Digital Pickpockets Are Now Targeting Your Smartphone
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Chief Consumer Security Evangelist at Intel
JANUARY 4, 2016
The scourge of viruses, Trojans and other malware has long been a familiar foe for desktop PC users. As iPhone users in China recently discovered, these digital nasties are no longer confined to traditional computers and are already a very real threat to the security of mobile devices, such as smartphones, tablets and wearables.
Few smartphone owners seem to realize this risk, despite the fact that our smartphones have become a veritable treasure trove of digital booty -- photos, passwords, emails and texts, location data and more. To enterprising malware engineers, scammers and bad actors, sneaking into a smartphone may be the ultimate jackpot. Consumers aren't without options, however, and taking a few quick and easy precautions vastly decreases the risk of becoming a victim.
1. A need for consumer awareness
Because of their unique status as a digital catch-all, and the fact that smartphones are often used in locations that lack traditional safeguards such as firewalls, smartphones actually require more protective measures from malicious interlopers than PCs.
And yet last year's State of the Net by Consumer Reports found that just 7 percent of mobile phone owners use any form of encryption and little more than a third even bother using a PIN. That's a terrible track record. No wonder then that McAfee Labs recorded a jump of malware sampleson mobile devices by nearly 50 percent in just the first quarter of this year
2. Apps too eager to ask permission
While the volume of malware is certainly alarming, what’s of particular concern is the manner in which it gets onto devices. In particular malware writers have begun targeting apps directly rather than going after devices. The result is that users blindly trust app stores and install apps that have been compromised, unwittingly infecting themselves in the process.
This is made effective in large part due to overly aggressive apps that require far too many permissions to access user and device data than is logical or necessary. Take for example flashlight apps that needlessly demand the ability to perform a host of unwanted functions, like the ability to delete apps, track your location and even fiddle with your phone's software. Games are the most popular downloads on app stores, and as a category are notoriously pushy with permissions that needlessly put users at risk.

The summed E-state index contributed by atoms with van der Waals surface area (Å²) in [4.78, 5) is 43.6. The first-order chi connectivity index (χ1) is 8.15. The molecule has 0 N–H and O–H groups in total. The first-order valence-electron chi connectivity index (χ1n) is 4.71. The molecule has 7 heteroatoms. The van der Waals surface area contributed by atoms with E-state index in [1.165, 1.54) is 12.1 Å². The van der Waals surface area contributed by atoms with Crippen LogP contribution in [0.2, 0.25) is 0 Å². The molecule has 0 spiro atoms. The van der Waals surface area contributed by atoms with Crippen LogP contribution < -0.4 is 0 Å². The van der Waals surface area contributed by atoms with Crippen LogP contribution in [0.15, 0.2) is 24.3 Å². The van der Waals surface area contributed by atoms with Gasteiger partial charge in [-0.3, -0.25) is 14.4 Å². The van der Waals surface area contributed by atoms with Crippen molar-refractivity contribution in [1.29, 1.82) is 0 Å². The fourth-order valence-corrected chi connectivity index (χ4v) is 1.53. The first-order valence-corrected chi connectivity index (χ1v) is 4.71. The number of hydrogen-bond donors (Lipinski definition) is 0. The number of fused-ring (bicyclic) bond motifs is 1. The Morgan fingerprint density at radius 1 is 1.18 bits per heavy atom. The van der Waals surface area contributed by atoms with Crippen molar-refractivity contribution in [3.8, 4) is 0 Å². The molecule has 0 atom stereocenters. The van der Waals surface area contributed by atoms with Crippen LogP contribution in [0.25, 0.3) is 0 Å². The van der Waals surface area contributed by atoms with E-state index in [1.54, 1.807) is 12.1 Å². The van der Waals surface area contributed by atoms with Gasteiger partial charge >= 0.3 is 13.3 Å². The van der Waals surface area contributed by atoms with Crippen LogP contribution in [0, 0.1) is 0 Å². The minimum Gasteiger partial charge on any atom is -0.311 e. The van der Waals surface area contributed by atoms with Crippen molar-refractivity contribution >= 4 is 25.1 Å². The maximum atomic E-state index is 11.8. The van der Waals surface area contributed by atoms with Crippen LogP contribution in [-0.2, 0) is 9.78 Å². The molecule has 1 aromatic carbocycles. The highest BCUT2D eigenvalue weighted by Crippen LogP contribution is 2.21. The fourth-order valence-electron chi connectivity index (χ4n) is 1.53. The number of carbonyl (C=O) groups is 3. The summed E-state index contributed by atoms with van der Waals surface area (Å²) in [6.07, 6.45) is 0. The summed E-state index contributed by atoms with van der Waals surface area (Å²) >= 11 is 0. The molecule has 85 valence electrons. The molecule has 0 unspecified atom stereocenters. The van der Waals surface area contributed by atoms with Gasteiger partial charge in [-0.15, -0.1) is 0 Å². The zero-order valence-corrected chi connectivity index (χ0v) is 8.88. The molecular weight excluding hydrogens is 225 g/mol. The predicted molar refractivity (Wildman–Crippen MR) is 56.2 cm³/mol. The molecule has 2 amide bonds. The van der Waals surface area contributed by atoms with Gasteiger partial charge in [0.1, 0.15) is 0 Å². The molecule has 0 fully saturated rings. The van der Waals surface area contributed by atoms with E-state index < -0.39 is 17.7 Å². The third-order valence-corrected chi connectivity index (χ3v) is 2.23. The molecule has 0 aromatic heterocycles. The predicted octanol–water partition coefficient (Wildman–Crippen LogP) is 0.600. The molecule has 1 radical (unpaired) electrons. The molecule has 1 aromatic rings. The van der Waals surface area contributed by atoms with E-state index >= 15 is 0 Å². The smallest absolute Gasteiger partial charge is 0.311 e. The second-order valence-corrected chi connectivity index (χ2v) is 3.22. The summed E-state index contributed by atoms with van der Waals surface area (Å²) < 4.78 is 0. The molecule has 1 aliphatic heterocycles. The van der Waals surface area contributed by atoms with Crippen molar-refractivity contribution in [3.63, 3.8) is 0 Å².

3. Desperate times call for commonsense measures.
There is, unfortunately, no completely foolproof way of foiling all the malware all of the time. But by using a few simple and sensible precautions the vast majority of risks can be averted.
4. Regularly update your phone's software.
The easiest, and most effective step you can take to protect your personal data is to install the periodic updates to your smartphone's software. Besides adding features, they typically include crucial security fixes you won't be able to get otherwise.
5. Turn on provided security features such as device encryption and locate and lock.
Your phone comes with a comprehensive array of free security tools. Enable them, and be familiar with their use such as how to locate a lost device and lock or even wipe it clean of data remotely.
6. Be mindful of permissions.
When you install an app, you grant it access to various types of information on your device, such as your contacts, your photos or your location. Before installing an app, look at the permissions it asks for and decline if it's needlessly aggressive -- why does that restaurant review app need access to your photos, for instance?
7. Stick with official app stores.
While malware-laden apps have on occasion slipped past the guards, consumers are far more protected from installing malicious apps and services when patronizing app stores from the big players -- Amazon, Apple, Google, Microsoft -- than ones from third-party stores or sites that aren't accountable to anyone.
8. Resist clicking on unknown links in texts and emails.
Just like you would with oddball links in email messages, don't click on a hyperlink in a text or email unless it's from someone you know -- and you're expecting it. Better yet, protect yourself further by going into your settings on your mobile phone and turning off auto-download for MMS (multimedia) messages to prevent your phone from installing anything without asking first.
Our mobile devices give us unprecedented connectivity, productivity and convenience. However, with cybercriminals ramping up their mobile skills, now more than ever, we need to be mindful of the risks and take the appropriate steps to protect ourselves as we enjoy the convenience they enable.